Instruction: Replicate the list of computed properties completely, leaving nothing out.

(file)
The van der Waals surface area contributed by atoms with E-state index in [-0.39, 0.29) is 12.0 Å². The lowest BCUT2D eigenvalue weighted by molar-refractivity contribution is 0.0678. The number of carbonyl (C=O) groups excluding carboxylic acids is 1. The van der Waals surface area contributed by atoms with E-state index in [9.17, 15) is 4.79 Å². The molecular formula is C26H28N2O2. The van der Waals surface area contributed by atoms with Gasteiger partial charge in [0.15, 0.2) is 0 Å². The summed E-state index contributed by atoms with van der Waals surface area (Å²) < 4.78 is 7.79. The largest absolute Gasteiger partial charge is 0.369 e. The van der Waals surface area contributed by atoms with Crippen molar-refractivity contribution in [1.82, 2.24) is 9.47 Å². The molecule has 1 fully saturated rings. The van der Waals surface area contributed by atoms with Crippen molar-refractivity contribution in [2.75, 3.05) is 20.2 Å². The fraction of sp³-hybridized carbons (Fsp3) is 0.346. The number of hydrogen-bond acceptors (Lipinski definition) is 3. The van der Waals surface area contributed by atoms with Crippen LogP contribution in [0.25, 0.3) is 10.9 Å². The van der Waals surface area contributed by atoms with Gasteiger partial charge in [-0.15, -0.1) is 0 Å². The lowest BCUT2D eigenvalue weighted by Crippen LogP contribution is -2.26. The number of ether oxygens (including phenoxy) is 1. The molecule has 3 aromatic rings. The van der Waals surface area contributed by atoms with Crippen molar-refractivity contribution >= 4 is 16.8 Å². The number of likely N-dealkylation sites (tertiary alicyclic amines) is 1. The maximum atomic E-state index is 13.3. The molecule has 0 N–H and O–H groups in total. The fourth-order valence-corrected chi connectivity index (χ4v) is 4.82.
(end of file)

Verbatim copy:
The van der Waals surface area contributed by atoms with E-state index in [-0.39, 0.29) is 12.0 Å². The lowest BCUT2D eigenvalue weighted by molar-refractivity contribution is 0.0678. The number of carbonyl (C=O) groups excluding carboxylic acids is 1. The van der Waals surface area contributed by atoms with E-state index in [9.17, 15) is 4.79 Å². The molecular formula is C26H28N2O2. The van der Waals surface area contributed by atoms with Gasteiger partial charge in [0.15, 0.2) is 0 Å². The summed E-state index contributed by atoms with van der Waals surface area (Å²) < 4.78 is 7.79. The largest absolute Gasteiger partial charge is 0.369 e. The van der Waals surface area contributed by atoms with Crippen molar-refractivity contribution in [1.82, 2.24) is 9.47 Å². The molecule has 1 fully saturated rings. The van der Waals surface area contributed by atoms with Crippen molar-refractivity contribution in [2.75, 3.05) is 20.2 Å². The fraction of sp³-hybridized carbons (Fsp3) is 0.346. The number of hydrogen-bond acceptors (Lipinski definition) is 3. The van der Waals surface area contributed by atoms with Crippen LogP contribution in [0.25, 0.3) is 10.9 Å². The van der Waals surface area contributed by atoms with Gasteiger partial charge in [-0.15, -0.1) is 0 Å². The lowest BCUT2D eigenvalue weighted by Crippen LogP contribution is -2.26. The number of ether oxygens (including phenoxy) is 1. The molecule has 3 aromatic rings. The van der Waals surface area contributed by atoms with Crippen molar-refractivity contribution >= 4 is 16.8 Å². The number of likely N-dealkylation sites (tertiary alicyclic amines) is 1. The maximum atomic E-state index is 13.3. The molecule has 0 N–H and O–H groups in total. The fourth-order valence-corrected chi connectivity index (χ4v) is 4.82.